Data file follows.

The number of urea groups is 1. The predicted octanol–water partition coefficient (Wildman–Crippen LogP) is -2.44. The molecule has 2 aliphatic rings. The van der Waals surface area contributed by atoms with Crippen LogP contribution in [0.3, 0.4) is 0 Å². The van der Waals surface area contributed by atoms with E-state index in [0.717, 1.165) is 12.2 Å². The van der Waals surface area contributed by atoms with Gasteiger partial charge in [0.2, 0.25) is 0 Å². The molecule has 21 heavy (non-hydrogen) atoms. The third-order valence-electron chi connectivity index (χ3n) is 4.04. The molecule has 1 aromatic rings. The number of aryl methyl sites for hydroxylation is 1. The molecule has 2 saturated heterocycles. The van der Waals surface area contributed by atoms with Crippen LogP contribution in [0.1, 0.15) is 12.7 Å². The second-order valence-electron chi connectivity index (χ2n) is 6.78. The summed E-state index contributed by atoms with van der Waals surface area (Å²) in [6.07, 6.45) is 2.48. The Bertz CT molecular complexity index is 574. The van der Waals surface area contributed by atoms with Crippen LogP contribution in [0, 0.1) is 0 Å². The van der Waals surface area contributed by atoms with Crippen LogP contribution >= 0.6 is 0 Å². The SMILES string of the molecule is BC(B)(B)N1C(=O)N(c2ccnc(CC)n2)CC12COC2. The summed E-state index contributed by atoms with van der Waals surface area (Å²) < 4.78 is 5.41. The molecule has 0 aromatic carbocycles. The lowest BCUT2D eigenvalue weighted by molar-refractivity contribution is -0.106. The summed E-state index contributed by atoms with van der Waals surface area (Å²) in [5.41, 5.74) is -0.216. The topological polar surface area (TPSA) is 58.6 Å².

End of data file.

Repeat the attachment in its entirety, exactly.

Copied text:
The number of urea groups is 1. The predicted octanol–water partition coefficient (Wildman–Crippen LogP) is -2.44. The molecule has 2 aliphatic rings. The van der Waals surface area contributed by atoms with Crippen LogP contribution in [0.3, 0.4) is 0 Å². The van der Waals surface area contributed by atoms with E-state index in [0.717, 1.165) is 12.2 Å². The van der Waals surface area contributed by atoms with Gasteiger partial charge in [0.2, 0.25) is 0 Å². The molecule has 21 heavy (non-hydrogen) atoms. The third-order valence-electron chi connectivity index (χ3n) is 4.04. The molecule has 1 aromatic rings. The number of aryl methyl sites for hydroxylation is 1. The molecule has 2 saturated heterocycles. The van der Waals surface area contributed by atoms with Crippen LogP contribution in [0.1, 0.15) is 12.7 Å². The second-order valence-electron chi connectivity index (χ2n) is 6.78. The summed E-state index contributed by atoms with van der Waals surface area (Å²) in [6.07, 6.45) is 2.48. The Bertz CT molecular complexity index is 574. The van der Waals surface area contributed by atoms with Crippen LogP contribution in [0, 0.1) is 0 Å². The van der Waals surface area contributed by atoms with Crippen LogP contribution >= 0.6 is 0 Å². The SMILES string of the molecule is BC(B)(B)N1C(=O)N(c2ccnc(CC)n2)CC12COC2. The summed E-state index contributed by atoms with van der Waals surface area (Å²) < 4.78 is 5.41. The molecule has 0 aromatic carbocycles. The lowest BCUT2D eigenvalue weighted by molar-refractivity contribution is -0.106. The summed E-state index contributed by atoms with van der Waals surface area (Å²) in [5.41, 5.74) is -0.216. The topological polar surface area (TPSA) is 58.6 Å².